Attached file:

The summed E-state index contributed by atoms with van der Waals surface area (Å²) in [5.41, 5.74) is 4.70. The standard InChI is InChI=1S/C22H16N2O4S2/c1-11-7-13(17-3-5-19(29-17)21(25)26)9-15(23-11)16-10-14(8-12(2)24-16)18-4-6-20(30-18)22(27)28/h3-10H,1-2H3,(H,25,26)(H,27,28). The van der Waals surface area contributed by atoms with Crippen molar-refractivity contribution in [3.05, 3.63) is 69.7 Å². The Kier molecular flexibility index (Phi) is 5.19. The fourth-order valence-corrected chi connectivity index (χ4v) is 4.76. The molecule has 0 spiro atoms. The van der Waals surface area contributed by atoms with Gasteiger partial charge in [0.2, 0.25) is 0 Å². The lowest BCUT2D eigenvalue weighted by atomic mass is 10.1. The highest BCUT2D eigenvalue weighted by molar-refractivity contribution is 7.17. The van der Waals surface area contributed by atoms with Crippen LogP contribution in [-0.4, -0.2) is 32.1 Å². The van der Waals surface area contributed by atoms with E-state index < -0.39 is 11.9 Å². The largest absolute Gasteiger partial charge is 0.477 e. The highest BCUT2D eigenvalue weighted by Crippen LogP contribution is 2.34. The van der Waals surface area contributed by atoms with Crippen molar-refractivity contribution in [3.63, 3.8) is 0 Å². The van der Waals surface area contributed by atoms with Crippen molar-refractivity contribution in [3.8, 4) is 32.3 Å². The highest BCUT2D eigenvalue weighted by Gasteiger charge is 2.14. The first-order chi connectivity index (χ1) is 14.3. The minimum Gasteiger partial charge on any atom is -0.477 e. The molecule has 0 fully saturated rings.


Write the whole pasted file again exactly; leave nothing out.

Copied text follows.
The summed E-state index contributed by atoms with van der Waals surface area (Å²) in [5.41, 5.74) is 4.70. The standard InChI is InChI=1S/C22H16N2O4S2/c1-11-7-13(17-3-5-19(29-17)21(25)26)9-15(23-11)16-10-14(8-12(2)24-16)18-4-6-20(30-18)22(27)28/h3-10H,1-2H3,(H,25,26)(H,27,28). The van der Waals surface area contributed by atoms with Crippen molar-refractivity contribution in [3.05, 3.63) is 69.7 Å². The Kier molecular flexibility index (Phi) is 5.19. The fourth-order valence-corrected chi connectivity index (χ4v) is 4.76. The molecule has 0 spiro atoms. The van der Waals surface area contributed by atoms with Gasteiger partial charge in [0.2, 0.25) is 0 Å². The lowest BCUT2D eigenvalue weighted by atomic mass is 10.1. The highest BCUT2D eigenvalue weighted by molar-refractivity contribution is 7.17. The van der Waals surface area contributed by atoms with Crippen LogP contribution in [-0.4, -0.2) is 32.1 Å². The van der Waals surface area contributed by atoms with E-state index < -0.39 is 11.9 Å². The largest absolute Gasteiger partial charge is 0.477 e. The highest BCUT2D eigenvalue weighted by Crippen LogP contribution is 2.34. The van der Waals surface area contributed by atoms with Crippen molar-refractivity contribution in [3.63, 3.8) is 0 Å². The van der Waals surface area contributed by atoms with Crippen molar-refractivity contribution in [3.8, 4) is 32.3 Å². The highest BCUT2D eigenvalue weighted by Gasteiger charge is 2.14. The first-order chi connectivity index (χ1) is 14.3. The minimum Gasteiger partial charge on any atom is -0.477 e. The molecule has 0 fully saturated rings.